Belfast High School

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Belfast High School
Emblem of Belfast High School
Emblem of Belfast High School
720 Shore Road, Newtownabbey
County Antrim

United Kingdom[1]
Type Voluntary Grammar School
Motto "Labor Ipse Voluptas" Work itself is pleasure
Religious affiliation(s) Protestant
Established 1854
Opened 1963 (Current Site)
Founder J Pyper
School board Education Authority
Principal L F Gormley
Enrolment Approx. 900
Color(s)          blue and yellow

Belfast High School is a Voluntary Grammar School located at Jordanstown in Newtownabbey, County Antrim, Northern Ireland.[1] It lies within the North Eastern Region of the Education Authority. In March 2012 it has been recognised as one of only six post-primary schools in Northern Ireland to be in the top 10% for performance at both GCSE and A-level.[2]

In May 2007, Belfast High was awarded Specialist Status in the field of Languages, one of only 13 schools to receive such a status.[3] It is consistently awarded the International Schools Award, once from 2008–11 and again from 2011–14, and it is one of only five schools in the UK and the only one in Northern Ireland to win The European Language Label Award from the European Commission.[citation needed] These awards have culminated in the school receiving half a million pounds in additional funding for the study of languages.[citation needed]

Belfast High School is academically selective, meaning that all pupils wishing to gain admission to the school must sit a specially designed exam and attain over a set boundary in order to matriculate. In 2011, 59% of applicants to the school were admitted.


The institution now known as Belfast High School opened in 1854. In 1874, it moved to new premises at Glenravel Street, Belfast. Since the school was founded, there have been 7 head teachers:

  • (1854–1867) John Pyper He established the school as Pyper Academy, before changing its name to the Belfast Mercantile Academy shortly thereafter.
  • (1867–1917) James Pyper, the school's longest-serving headmaster. He was responsible for the building of what the Ulster Star described as "Mr Pyper's splendid new seminary"[4] in Glenravel Street.
  • (1917–1937) Spring Pyper
  • (1938–1966) Dr Robert Harte, who changed the school's name to its current title. Under his headship the school purchased Ardilea House, a large 19th century villa in Jordanstown, in 1953. Between then and 1963, when the entire school re-located from Glenravel Street, its then Vice-Principal, Harry Towell, headed a small suburban campus at the site. The house now forms the administration block, containing the staff room, sick bay, and offices of the principal, her secretary, the bursar and vice-principal. Dr Harte suffered a severe stroke in 1964 and his son acted as temporary head until the appointment of Mr Dunlop in 1966. Dr Harte was a Doctor of Philosophy and an eminent classical scholar.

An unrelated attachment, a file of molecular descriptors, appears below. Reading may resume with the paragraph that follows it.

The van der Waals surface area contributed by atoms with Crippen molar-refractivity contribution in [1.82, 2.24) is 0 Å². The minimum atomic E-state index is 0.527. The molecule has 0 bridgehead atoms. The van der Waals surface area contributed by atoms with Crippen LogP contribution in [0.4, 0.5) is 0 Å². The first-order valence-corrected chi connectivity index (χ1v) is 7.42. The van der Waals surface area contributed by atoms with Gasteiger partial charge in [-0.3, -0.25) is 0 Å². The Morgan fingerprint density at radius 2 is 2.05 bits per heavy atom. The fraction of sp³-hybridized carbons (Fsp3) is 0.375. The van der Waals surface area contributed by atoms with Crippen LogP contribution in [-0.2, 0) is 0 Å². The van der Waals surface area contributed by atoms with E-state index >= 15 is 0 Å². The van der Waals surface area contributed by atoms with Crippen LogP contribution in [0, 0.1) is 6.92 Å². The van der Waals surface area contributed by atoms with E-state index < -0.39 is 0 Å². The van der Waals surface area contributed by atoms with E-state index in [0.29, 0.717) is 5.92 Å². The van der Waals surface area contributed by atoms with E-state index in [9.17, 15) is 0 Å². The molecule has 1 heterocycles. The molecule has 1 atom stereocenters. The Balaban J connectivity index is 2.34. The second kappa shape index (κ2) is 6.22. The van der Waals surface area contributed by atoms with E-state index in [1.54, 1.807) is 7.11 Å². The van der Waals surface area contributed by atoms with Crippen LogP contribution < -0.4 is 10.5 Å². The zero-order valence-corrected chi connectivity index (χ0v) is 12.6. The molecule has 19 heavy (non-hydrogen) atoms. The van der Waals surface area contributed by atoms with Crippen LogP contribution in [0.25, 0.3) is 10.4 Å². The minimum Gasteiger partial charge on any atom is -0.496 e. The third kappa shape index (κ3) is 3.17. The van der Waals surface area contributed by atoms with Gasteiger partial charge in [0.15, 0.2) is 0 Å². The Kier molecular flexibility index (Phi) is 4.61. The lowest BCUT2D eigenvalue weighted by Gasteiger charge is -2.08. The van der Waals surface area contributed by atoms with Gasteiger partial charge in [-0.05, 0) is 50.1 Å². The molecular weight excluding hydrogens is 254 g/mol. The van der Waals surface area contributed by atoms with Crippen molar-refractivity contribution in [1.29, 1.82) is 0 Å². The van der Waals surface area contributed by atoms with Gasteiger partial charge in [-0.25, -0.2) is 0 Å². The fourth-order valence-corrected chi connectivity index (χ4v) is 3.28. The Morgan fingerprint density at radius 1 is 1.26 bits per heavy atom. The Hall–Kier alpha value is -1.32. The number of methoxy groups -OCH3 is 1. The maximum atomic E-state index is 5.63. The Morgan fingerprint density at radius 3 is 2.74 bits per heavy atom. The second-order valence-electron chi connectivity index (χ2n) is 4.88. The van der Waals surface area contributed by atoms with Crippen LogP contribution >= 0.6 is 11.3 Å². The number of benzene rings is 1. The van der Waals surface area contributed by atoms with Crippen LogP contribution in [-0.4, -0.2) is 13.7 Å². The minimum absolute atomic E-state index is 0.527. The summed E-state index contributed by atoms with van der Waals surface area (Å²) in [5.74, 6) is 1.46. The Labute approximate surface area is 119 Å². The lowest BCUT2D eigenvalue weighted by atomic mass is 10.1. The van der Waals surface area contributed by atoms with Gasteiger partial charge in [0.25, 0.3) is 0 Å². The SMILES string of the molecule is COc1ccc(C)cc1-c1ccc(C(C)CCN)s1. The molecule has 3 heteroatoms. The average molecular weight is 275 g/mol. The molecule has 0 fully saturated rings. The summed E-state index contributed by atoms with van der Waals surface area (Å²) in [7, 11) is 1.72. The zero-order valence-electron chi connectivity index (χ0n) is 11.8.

• (1966–1987) Samuel H Dunlop, who saw the building of a new science block (1970), the closure of Somerton House (the school's preparatory department) in 1981 and the enlargement of the school library (1980s)
  • (1987–2006) Stephen R Hilditch, who saw the Harte Building opened in the 1990s to house Home Economics, Careers, Technology, ICT and a science lab, the refurbishment of the science block (2001–2003) and the refurbishment and enlargement of the Music Department
  • (2006–present) Lynn F Gormley, who oversaw the installment of a state-of-the-art sports and fitness building which was opened by Dame Mary Peters in 2016.
  • (2016-present) Charlotte Weir joins Lynn F Gormley as acting principal.


The school has a house system. The tie a pupil wears is blue with a thick yellow band pattern, and a thinner band pattern of an additional colour representing the pupil's house.

The houses and their colours are as follows:

  • Boyd (green)
  • Pyper (blue)
  • Storey (red)
  • Watson (yellow)


Most of Belfast High School's pupils go on to study at university-level, with 87% of the pupils in 2011 going on to higher education. The majority of these go on to study at top-performing British universities, and the School regularly sends pupils to Oxford and Cambridge.[citation needed]


The three main sports at Belfast High are cricket, hockey, and rugby.[5]

Notable former pupils[edit]

See also[edit]


  1. ^ a b "Belfast High School Home". Belfast High School website. Retrieved 2010-11-18. 
  2. ^ Fergus, Lindsay. "Northern Ireland schools league tables - A-Levels". Belfast Telegraph. Retrieved 1 July 2012. 
  3. ^ Specialist School Status Archived September 5, 2011, at the Wayback Machine., Belfast High School website. Retrieved 30 June 2012
  4. ^ The Witness, 4 September 1874
  5. ^ "Belfast High School Rugby". Belfast High School website. Archived from the original on 2012-02-17. Retrieved 2010-11-18. 

External links[edit]